Schistosomiasis: an infectious disease also known as Bilharzia, Katayama Fever, and Snail Fever
Schistosoma Adult Haematobium or Adult Mansoni
by Richard Strongwater, MD, and Harish Moorjani, MD
Schistosomiasis (bilharzia) is an infection caused by a parasitic flatworm that lives in fresh water of the subtropics and tropics; the worms do not live in salt water or chlorinated swimming pools. It most commonly is seen in Africa, but it also occurs in parts of South America, the Caribbean, the Middle East, and Asia. These tiny worms (cercaria) will penetrate the skin during swimming or bathing in contaminated water or even paddling on a river. Once in the body, the worms grow and can migrate to the liver, bladder, kidneys, and bowel. The worms eventually lay eggs that leave the body via the urine or feces. If the eggs pass out of the body into water, they release larvae that grow inside freshwater snails. After a few weeks, the larvae can infect another human, completing the life cycle. More than 200-million people are infected worldwide.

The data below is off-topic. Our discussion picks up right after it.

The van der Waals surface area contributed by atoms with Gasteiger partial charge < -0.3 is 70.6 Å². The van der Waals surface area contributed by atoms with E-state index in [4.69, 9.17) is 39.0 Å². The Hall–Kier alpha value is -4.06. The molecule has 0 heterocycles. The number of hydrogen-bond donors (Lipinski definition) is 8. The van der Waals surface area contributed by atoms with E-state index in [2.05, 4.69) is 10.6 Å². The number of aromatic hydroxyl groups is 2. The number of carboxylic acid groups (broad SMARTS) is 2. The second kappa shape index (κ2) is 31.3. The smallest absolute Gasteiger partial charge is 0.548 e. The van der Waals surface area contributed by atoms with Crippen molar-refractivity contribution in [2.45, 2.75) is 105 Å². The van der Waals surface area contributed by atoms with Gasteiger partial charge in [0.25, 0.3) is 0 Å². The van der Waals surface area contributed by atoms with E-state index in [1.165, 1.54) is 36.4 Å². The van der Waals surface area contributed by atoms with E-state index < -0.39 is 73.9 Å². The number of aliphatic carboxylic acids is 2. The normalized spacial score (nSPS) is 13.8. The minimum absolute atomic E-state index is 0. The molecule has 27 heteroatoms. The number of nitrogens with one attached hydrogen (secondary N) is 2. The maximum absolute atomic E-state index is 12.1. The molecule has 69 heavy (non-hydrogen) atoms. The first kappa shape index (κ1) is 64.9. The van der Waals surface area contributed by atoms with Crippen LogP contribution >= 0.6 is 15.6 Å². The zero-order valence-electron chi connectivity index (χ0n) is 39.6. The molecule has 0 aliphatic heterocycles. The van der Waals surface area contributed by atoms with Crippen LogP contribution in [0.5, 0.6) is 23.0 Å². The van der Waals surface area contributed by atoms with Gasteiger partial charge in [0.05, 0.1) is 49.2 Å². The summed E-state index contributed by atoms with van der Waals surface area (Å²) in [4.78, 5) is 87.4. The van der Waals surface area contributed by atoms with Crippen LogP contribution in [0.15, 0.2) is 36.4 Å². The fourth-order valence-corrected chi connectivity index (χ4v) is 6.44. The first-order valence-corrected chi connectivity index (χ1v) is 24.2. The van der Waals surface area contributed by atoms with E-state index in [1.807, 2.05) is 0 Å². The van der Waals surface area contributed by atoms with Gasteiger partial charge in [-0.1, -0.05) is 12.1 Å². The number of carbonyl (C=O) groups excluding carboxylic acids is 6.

Read more about the signs and symptoms of schistosomiasis, diagnostic evaluations and differential diagnosis, as well as treatment options and prevention.
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